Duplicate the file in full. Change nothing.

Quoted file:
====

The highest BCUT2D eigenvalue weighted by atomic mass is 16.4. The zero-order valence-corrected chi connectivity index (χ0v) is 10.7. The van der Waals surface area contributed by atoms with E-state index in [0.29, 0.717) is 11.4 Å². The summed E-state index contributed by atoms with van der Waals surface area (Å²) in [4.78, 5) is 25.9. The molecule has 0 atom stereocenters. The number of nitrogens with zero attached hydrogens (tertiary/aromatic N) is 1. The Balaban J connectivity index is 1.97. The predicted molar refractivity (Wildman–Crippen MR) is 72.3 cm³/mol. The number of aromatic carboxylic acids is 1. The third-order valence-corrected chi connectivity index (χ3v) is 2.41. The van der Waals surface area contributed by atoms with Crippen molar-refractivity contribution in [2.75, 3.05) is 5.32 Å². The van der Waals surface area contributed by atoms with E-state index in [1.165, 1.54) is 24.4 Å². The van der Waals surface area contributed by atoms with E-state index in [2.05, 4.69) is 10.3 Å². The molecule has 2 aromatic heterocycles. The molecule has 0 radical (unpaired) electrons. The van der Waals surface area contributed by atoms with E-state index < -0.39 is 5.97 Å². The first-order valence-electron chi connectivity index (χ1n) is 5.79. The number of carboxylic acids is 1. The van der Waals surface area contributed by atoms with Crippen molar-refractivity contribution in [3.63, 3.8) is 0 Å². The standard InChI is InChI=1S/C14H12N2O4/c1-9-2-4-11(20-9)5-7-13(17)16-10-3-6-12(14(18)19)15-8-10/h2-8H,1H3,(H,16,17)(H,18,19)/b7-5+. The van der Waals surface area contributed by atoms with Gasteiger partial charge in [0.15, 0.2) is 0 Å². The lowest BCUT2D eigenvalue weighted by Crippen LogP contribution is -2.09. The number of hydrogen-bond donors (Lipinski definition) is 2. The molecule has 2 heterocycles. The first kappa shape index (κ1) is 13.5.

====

The highest BCUT2D eigenvalue weighted by atomic mass is 16.4. The zero-order valence-corrected chi connectivity index (χ0v) is 10.7. The van der Waals surface area contributed by atoms with E-state index in [0.29, 0.717) is 11.4 Å². The summed E-state index contributed by atoms with van der Waals surface area (Å²) in [4.78, 5) is 25.9. The molecule has 0 atom stereocenters. The number of nitrogens with zero attached hydrogens (tertiary/aromatic N) is 1. The Balaban J connectivity index is 1.97. The predicted molar refractivity (Wildman–Crippen MR) is 72.3 cm³/mol. The number of aromatic carboxylic acids is 1. The third-order valence-corrected chi connectivity index (χ3v) is 2.41. The van der Waals surface area contributed by atoms with Crippen molar-refractivity contribution in [2.75, 3.05) is 5.32 Å². The van der Waals surface area contributed by atoms with E-state index in [1.165, 1.54) is 24.4 Å². The van der Waals surface area contributed by atoms with E-state index in [2.05, 4.69) is 10.3 Å². The molecule has 2 aromatic heterocycles. The molecule has 0 radical (unpaired) electrons. The van der Waals surface area contributed by atoms with E-state index < -0.39 is 5.97 Å². The first-order valence-electron chi connectivity index (χ1n) is 5.79. The number of carboxylic acids is 1. The van der Waals surface area contributed by atoms with Crippen molar-refractivity contribution in [3.63, 3.8) is 0 Å². The standard InChI is InChI=1S/C14H12N2O4/c1-9-2-4-11(20-9)5-7-13(17)16-10-3-6-12(14(18)19)15-8-10/h2-8H,1H3,(H,16,17)(H,18,19)/b7-5+. The van der Waals surface area contributed by atoms with Gasteiger partial charge in [0.15, 0.2) is 0 Å². The lowest BCUT2D eigenvalue weighted by Crippen LogP contribution is -2.09. The number of hydrogen-bond donors (Lipinski definition) is 2. The molecule has 2 heterocycles. The first kappa shape index (κ1) is 13.5.